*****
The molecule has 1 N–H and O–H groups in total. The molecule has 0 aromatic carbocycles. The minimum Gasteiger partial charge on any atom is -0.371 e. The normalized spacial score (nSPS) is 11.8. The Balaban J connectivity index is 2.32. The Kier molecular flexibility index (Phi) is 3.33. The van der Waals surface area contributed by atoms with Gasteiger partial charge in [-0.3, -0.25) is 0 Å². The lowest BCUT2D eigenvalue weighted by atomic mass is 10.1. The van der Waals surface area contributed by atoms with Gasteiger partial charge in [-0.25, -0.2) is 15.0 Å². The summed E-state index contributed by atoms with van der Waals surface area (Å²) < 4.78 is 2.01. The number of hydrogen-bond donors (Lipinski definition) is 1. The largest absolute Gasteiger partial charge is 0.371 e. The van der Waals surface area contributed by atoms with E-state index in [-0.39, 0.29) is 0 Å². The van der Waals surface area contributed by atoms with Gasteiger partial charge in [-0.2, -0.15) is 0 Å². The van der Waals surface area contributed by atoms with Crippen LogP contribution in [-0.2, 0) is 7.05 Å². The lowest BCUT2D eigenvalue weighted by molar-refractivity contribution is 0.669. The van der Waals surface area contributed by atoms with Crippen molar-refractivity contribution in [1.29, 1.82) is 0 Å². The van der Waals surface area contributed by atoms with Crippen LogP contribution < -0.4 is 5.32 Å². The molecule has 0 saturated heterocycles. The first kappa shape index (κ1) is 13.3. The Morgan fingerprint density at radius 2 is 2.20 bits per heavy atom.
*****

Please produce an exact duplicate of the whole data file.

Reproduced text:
The molecule has 1 N–H and O–H groups in total. The molecule has 0 aromatic carbocycles. The minimum Gasteiger partial charge on any atom is -0.371 e. The normalized spacial score (nSPS) is 11.8. The Balaban J connectivity index is 2.32. The Kier molecular flexibility index (Phi) is 3.33. The van der Waals surface area contributed by atoms with Gasteiger partial charge in [-0.3, -0.25) is 0 Å². The lowest BCUT2D eigenvalue weighted by atomic mass is 10.1. The van der Waals surface area contributed by atoms with Gasteiger partial charge in [-0.25, -0.2) is 15.0 Å². The summed E-state index contributed by atoms with van der Waals surface area (Å²) < 4.78 is 2.01. The number of hydrogen-bond donors (Lipinski definition) is 1. The largest absolute Gasteiger partial charge is 0.371 e. The van der Waals surface area contributed by atoms with E-state index in [-0.39, 0.29) is 0 Å². The van der Waals surface area contributed by atoms with Gasteiger partial charge in [-0.2, -0.15) is 0 Å². The van der Waals surface area contributed by atoms with Crippen LogP contribution in [-0.2, 0) is 7.05 Å². The lowest BCUT2D eigenvalue weighted by molar-refractivity contribution is 0.669. The van der Waals surface area contributed by atoms with Crippen molar-refractivity contribution in [1.29, 1.82) is 0 Å². The van der Waals surface area contributed by atoms with Crippen LogP contribution < -0.4 is 5.32 Å². The molecule has 0 saturated heterocycles. The first kappa shape index (κ1) is 13.3. The Morgan fingerprint density at radius 2 is 2.20 bits per heavy atom.